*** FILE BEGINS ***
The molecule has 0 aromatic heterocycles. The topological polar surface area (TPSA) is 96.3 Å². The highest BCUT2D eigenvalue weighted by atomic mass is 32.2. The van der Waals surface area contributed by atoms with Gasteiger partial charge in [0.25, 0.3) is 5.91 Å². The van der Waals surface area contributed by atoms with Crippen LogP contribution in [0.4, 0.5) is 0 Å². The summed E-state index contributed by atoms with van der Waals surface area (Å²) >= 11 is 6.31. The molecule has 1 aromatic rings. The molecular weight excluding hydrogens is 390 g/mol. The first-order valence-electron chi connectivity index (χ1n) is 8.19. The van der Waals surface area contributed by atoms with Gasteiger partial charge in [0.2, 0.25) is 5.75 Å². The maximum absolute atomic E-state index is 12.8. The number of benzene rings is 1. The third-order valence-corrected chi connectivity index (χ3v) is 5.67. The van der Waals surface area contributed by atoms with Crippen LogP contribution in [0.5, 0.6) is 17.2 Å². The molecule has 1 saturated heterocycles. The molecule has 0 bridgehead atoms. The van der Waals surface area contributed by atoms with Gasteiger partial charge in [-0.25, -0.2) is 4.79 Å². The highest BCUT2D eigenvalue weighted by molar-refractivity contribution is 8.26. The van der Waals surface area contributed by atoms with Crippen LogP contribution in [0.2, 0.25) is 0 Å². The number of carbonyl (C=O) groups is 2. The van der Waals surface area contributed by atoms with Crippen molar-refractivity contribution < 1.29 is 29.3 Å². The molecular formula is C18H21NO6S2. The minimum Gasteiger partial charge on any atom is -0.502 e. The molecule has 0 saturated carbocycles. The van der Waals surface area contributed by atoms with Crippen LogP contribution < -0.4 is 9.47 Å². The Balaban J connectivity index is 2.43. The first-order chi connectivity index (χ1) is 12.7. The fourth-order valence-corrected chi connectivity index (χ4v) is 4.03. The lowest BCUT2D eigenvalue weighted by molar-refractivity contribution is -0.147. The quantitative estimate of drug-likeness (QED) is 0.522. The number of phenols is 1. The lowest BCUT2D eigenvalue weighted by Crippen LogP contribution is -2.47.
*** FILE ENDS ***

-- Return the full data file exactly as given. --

The molecule has 0 aromatic heterocycles. The topological polar surface area (TPSA) is 96.3 Å². The highest BCUT2D eigenvalue weighted by atomic mass is 32.2. The van der Waals surface area contributed by atoms with Gasteiger partial charge in [0.25, 0.3) is 5.91 Å². The van der Waals surface area contributed by atoms with Crippen LogP contribution in [0.4, 0.5) is 0 Å². The summed E-state index contributed by atoms with van der Waals surface area (Å²) >= 11 is 6.31. The molecule has 1 aromatic rings. The molecular weight excluding hydrogens is 390 g/mol. The first-order valence-electron chi connectivity index (χ1n) is 8.19. The van der Waals surface area contributed by atoms with Gasteiger partial charge in [0.2, 0.25) is 5.75 Å². The maximum absolute atomic E-state index is 12.8. The number of benzene rings is 1. The third-order valence-corrected chi connectivity index (χ3v) is 5.67. The van der Waals surface area contributed by atoms with Crippen LogP contribution in [0.5, 0.6) is 17.2 Å². The molecule has 1 saturated heterocycles. The molecule has 0 bridgehead atoms. The van der Waals surface area contributed by atoms with Gasteiger partial charge in [-0.25, -0.2) is 4.79 Å². The highest BCUT2D eigenvalue weighted by molar-refractivity contribution is 8.26. The van der Waals surface area contributed by atoms with Crippen LogP contribution in [0.2, 0.25) is 0 Å². The number of carbonyl (C=O) groups is 2. The van der Waals surface area contributed by atoms with Crippen molar-refractivity contribution < 1.29 is 29.3 Å². The molecular formula is C18H21NO6S2. The minimum Gasteiger partial charge on any atom is -0.502 e. The molecule has 0 saturated carbocycles. The van der Waals surface area contributed by atoms with Crippen LogP contribution < -0.4 is 9.47 Å². The Balaban J connectivity index is 2.43. The first-order chi connectivity index (χ1) is 12.7. The fourth-order valence-corrected chi connectivity index (χ4v) is 4.03. The lowest BCUT2D eigenvalue weighted by molar-refractivity contribution is -0.147. The quantitative estimate of drug-likeness (QED) is 0.522. The number of phenols is 1. The lowest BCUT2D eigenvalue weighted by Crippen LogP contribution is -2.47.